Samples Politics Invasion of Afghanistan/Olympic Boycotts (1979, 1980 and 1984)

Invasion of Afghanistan/Olympic Boycotts (1979, 1980 and 1984)

939 words 4 page(s)

In 1980 the Olympic Games were scheduled to be hosted in Moscow. Most countries had expressed their desire to participate such as Israel, West Berlin, and Taiwan although they did not have good diplomatic ties with the Soviet Union (Sanders). However, the Soviet Union had invaded Afghanistan in 1979. The United State and other countries were against the invasion of Afghanistan, initiated Moscow 1980 Olympic Games boycott calls as part of their actions in protest of the invasion. A total of 65 countries did not take part in the games, although 80 nations participated (Kanin). Later in 1984, other countries boycotted Summer Olympics in Los Angeles.

The idea of boycotting the Moscow Olympics was conceived during the December 20th, 1979 NATO representatives meeting. This was two weeks before the Afghanistan invasion. Initially, not many nations expressed interest in the proposal (Embick). However, in January the following year, a Russian revolutionist Andrei Sakharov tabled the Idea. Later, on January 14, 1980, after extensive consultation, the US joined Andrei call and set a timeline by which the Soviet Union should have pulled out of Afghanistan. If the Soviet failed, they were to face consequences which included the boycott of the Moscow Olympics Games (Spencer). However, the Soviet Union did not yield to this pressure after the deadline passed, the United States and other nations pulled out their teams from participating in the Olympics. However, the idea of the boycott was justified since the plight of the victims of the invasion was made known.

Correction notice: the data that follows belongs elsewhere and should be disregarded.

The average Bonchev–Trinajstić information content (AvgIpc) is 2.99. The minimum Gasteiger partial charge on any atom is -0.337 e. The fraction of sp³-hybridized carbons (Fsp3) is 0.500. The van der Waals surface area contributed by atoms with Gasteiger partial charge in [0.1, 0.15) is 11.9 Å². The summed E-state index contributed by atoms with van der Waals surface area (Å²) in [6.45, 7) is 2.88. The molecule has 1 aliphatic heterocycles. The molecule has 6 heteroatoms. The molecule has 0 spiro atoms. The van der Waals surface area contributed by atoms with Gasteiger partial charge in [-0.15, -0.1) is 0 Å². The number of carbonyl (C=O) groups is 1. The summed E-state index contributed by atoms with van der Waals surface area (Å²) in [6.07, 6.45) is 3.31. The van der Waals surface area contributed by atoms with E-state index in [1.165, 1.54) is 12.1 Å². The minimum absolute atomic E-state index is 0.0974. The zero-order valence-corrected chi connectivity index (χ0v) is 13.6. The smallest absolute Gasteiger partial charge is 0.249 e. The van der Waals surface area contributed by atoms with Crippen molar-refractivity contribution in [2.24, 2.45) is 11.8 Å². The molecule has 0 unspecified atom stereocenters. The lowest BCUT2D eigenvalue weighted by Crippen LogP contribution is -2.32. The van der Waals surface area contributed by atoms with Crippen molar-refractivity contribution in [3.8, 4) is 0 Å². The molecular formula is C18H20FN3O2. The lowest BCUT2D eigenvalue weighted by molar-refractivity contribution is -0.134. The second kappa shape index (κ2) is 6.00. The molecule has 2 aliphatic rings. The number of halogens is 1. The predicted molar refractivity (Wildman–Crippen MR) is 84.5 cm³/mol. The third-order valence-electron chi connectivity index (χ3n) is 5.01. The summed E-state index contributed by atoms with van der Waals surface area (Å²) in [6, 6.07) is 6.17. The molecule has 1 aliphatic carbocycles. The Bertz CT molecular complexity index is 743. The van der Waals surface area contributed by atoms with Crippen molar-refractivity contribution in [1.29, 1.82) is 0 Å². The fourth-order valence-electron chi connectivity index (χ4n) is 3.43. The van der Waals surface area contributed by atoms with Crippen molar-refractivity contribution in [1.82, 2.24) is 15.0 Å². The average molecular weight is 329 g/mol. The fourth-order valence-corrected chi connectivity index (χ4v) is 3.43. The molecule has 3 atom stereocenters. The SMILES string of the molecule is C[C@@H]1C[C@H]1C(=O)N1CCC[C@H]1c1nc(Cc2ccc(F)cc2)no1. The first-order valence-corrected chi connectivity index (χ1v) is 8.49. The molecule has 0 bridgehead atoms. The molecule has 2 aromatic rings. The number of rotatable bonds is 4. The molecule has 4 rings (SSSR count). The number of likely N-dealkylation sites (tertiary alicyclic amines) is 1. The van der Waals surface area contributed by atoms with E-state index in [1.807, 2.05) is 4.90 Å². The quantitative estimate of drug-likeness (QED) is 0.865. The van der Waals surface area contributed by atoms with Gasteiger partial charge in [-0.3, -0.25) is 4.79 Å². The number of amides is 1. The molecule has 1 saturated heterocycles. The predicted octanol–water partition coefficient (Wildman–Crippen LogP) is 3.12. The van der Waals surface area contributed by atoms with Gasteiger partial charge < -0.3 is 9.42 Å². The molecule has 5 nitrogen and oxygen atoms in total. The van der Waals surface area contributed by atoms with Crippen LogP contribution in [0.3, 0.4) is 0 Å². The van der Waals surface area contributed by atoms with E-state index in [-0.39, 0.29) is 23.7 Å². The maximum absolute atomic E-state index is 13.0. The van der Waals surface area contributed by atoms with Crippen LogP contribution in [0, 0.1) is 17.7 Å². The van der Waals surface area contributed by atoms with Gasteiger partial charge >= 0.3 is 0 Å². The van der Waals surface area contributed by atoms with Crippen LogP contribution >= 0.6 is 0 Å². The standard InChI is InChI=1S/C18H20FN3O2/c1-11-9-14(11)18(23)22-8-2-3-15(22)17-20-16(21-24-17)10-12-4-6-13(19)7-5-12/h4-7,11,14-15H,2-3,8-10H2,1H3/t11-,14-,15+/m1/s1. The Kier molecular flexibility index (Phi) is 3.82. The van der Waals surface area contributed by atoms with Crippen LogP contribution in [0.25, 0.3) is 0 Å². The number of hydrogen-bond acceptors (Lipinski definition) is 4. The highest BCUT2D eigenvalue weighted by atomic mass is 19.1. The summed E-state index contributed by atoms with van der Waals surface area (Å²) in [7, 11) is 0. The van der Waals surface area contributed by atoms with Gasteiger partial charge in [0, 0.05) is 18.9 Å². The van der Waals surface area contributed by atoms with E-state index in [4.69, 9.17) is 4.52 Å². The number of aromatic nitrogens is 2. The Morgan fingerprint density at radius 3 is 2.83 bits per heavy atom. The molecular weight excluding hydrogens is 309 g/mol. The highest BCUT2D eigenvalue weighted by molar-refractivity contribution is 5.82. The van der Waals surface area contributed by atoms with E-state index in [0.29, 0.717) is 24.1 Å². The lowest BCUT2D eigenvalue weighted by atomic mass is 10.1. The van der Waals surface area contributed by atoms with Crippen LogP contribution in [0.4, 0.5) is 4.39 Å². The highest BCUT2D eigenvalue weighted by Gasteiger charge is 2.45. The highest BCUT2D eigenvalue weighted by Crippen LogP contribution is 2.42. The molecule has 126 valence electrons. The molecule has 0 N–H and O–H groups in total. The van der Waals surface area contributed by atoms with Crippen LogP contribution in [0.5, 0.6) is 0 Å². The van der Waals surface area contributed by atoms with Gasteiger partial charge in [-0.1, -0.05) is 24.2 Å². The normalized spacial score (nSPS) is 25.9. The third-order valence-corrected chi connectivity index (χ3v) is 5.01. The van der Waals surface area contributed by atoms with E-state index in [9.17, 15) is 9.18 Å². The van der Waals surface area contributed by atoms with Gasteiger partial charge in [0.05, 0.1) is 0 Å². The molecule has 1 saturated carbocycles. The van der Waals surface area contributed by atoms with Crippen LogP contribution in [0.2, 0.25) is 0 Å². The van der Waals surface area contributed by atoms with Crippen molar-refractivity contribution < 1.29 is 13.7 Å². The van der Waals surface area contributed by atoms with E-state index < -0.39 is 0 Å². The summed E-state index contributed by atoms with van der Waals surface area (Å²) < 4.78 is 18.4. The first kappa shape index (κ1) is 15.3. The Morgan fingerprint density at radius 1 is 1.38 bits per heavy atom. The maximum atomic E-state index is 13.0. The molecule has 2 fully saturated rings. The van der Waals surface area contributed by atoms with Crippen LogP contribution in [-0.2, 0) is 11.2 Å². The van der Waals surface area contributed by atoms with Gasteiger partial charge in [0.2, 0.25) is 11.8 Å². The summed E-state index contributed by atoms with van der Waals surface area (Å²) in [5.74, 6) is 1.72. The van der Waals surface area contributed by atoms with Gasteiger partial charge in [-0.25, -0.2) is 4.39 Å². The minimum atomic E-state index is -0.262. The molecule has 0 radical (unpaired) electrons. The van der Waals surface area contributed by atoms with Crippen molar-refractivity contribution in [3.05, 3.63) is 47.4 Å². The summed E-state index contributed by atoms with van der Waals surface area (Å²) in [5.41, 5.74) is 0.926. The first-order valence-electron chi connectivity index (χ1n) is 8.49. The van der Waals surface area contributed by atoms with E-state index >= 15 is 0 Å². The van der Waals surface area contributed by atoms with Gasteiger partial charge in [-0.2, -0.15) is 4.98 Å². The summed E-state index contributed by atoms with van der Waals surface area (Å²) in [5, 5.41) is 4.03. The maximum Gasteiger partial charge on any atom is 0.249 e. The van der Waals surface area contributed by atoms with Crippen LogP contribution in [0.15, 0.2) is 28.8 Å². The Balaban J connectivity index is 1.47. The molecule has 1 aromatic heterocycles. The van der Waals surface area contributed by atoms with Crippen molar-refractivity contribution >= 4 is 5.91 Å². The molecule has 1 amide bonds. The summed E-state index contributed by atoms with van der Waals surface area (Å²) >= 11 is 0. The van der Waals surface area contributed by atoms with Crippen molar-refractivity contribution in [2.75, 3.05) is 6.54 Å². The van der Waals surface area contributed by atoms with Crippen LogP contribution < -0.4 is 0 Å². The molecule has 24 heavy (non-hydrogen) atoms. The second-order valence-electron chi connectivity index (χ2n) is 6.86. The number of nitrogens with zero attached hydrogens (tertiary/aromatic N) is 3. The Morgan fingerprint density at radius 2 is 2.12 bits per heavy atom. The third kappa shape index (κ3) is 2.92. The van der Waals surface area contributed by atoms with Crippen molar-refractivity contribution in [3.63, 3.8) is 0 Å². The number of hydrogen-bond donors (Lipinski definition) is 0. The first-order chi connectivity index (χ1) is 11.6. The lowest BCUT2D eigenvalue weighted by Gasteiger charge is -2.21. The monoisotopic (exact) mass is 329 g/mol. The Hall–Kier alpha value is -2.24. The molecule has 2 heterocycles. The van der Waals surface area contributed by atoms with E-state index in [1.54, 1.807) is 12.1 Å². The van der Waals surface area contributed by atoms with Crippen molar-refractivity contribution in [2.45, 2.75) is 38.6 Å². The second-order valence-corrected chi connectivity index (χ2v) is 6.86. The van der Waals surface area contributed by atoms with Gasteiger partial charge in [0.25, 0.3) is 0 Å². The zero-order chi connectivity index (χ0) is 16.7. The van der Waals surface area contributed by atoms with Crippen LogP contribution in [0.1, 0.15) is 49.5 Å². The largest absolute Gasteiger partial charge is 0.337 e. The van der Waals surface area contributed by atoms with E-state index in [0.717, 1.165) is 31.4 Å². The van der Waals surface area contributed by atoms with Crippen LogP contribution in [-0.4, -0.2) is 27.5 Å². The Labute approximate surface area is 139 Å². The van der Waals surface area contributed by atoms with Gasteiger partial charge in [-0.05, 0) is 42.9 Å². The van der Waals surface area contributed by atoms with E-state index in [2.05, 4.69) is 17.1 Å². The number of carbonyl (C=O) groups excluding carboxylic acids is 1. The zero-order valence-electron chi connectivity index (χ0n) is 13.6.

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On December 27th, 1979, the Soviet Union invaded Afghanistan. Many nations and most notably the United States condemned these actions. The then Soviet Union head was Leonid Brezhnev; he was ill-guided by his team of advisors that the invasion will take a short time and they would not face any resistance from other nation (Sanders). At the time, the United States president, Jimmy Carter, was engaged in addressing a hostage situation in Iran and Leonid advisers thought that he would not have time to intervene. However, the Soviet Union invasion of Afghanistan ignited conflict in Central Asia. Jimmy Carter intervened by implementing various measures that would exert pressure on the Soviet Union to Withdraw. The measures employed included removal of the SALT II agreement from the United States Senate for discussion and deliberation, a grain embargo and a likelihood of boycotting the 1980 Summer Olympics Games that Moscow was planning to host (Embick). The Olympic boycott did not achieve much, but it was justified since it highlighted the tension between the Soviet Union and the United States.